Provide Training and Positive Support to All Employees

Although 15% of the human population lives with some form of disability, that means 85% of people still do not know what it’s like to live with a disability. Colleagues can be well-meaning, but they may not understand that their words and gestures are hurtful and harmful to their relationships with disabled colleagues. By training employees on unconscious bias and discrimination, employers and employees alike can support disabled employees.

Training and support are especially important in a virtual environment where it’s hard to read body language and intent. And training doesn’t have to be grueling or painstaking. You don’t have to make your employees sit in training sessions for hours at a time. Instead, training can be in short spurts and ongoing—and it does not always have to be formal. Get creative and find ways to incorporate it into the language and culture of your company. Help build relationships between employees by helping non-disabled employees understand the experiences of their disabled colleagues better. This can be one of the more important ways to support disabled employees if your office operates in a hybrid format and some workers are remote, and others are in the office.

If you’re not sure how to go about this, or you are concerned that creative ideas may result in more harm than good, a great employment legal matters lawyer can help. Employment legal matters lawyers have extensive client experience with training programs, and some are subject-matter experts on how to support disabled employees. Whether you choose formal or informal methods, don’t hesitate to ask a knowledgeable employment legal matters attorney for training advice.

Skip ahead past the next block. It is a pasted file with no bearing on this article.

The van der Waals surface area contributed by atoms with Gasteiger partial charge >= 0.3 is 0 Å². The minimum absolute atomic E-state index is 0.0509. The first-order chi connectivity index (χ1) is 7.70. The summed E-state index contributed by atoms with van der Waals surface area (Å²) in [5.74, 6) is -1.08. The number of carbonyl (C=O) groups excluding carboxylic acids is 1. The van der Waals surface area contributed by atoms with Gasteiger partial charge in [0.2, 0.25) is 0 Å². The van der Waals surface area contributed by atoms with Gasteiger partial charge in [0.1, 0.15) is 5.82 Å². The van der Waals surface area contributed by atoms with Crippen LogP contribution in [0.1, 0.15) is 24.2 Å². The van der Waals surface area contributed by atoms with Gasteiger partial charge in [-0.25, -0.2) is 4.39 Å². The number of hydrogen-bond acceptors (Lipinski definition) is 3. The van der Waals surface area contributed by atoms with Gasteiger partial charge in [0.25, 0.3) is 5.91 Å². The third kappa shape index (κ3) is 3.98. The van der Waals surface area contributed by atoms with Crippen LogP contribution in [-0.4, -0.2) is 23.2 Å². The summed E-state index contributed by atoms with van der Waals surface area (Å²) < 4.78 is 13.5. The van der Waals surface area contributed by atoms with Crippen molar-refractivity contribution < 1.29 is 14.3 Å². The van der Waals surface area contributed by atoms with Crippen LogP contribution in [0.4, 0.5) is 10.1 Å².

Meet Regularly with Employees

When you’re in an office environment, casual communication is a normal part of the day. However, when an employee is working from home and communication is virtual, it requires effort to keep the magic of teamwork alive.  You can support disabled employees by making sure that someone in the company checks in with them throughout the day or week, as necessary. You can demonstrate that you understand the importance of positive support to disabled employees who work from home by using something as simple as regular check-ins as a relationship-building tool.

Craft Ways to Socialize and Brainstorm

As an employer, you want to provide a great experience for all your workers, regardless of their disability status. Supporting disabled employees isn’t just about making sure offices and virtual spaces are accessible; it’s also about knowing who your employees are and what they want. Sometimes, the best way to do that is to get to know people informally.